Sometimes an abstract of a paper will say something like "we calculate the conductivity of the Hubbard model using Green's functions". Or you ask someone "How did X calculate the spin wave spectrum?" and they will answer, "X used Green's functions techniques." Experimentalists and chemists seem particularly prone to make these kind of statements.
I find this quite unsatisfactory. It is almost as bad as saying "we used a computer" or "we used pencil and paper." Green's functions are just a powerful mathematical technique to simplify calculations in quantum many-body theory. In a sense they have no real physical content.
There are really two key steps (assumptions) in any theoretical calculation involving quantum many-body theory.
1. Choice of a model Hamiltonian.
This could be anything varying from a Hubbard model to a specific density functional in a density functional theory (DFT) based calculation.
2. Choice of an approximation scheme to calculate physical observables (e.g. ground state energy, correlation functions, ...) of the model.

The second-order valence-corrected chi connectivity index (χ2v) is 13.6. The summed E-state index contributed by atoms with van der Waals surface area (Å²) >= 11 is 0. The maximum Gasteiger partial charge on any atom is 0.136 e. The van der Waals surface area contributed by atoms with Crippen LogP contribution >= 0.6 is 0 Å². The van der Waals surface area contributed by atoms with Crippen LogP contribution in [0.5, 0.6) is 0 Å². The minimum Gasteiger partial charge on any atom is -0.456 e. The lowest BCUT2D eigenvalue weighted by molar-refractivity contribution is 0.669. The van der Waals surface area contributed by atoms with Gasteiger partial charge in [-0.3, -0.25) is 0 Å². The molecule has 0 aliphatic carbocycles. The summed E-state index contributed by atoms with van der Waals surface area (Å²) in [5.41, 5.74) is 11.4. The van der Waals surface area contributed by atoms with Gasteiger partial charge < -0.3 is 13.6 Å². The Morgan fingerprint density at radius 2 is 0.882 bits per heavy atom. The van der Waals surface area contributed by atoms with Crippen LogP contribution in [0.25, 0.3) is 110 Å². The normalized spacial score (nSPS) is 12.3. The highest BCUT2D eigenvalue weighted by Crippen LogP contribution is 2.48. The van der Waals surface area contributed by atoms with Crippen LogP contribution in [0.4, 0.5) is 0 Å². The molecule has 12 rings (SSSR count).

This could be Hartree-Fock, Dynamical Mean-Field Theory, Random Phase Approximation, Second-order perturbation theory, .....
Green's function methods often make it easier (or at least tractable) to do the mathematics of these approximations. But, the technique is not the approximation. The only general case where they can be used without approximation is for non-interacting problems.
When trying to understand a piece of theoretical work these are the two key pieces of information. Try to find them. State them clearly.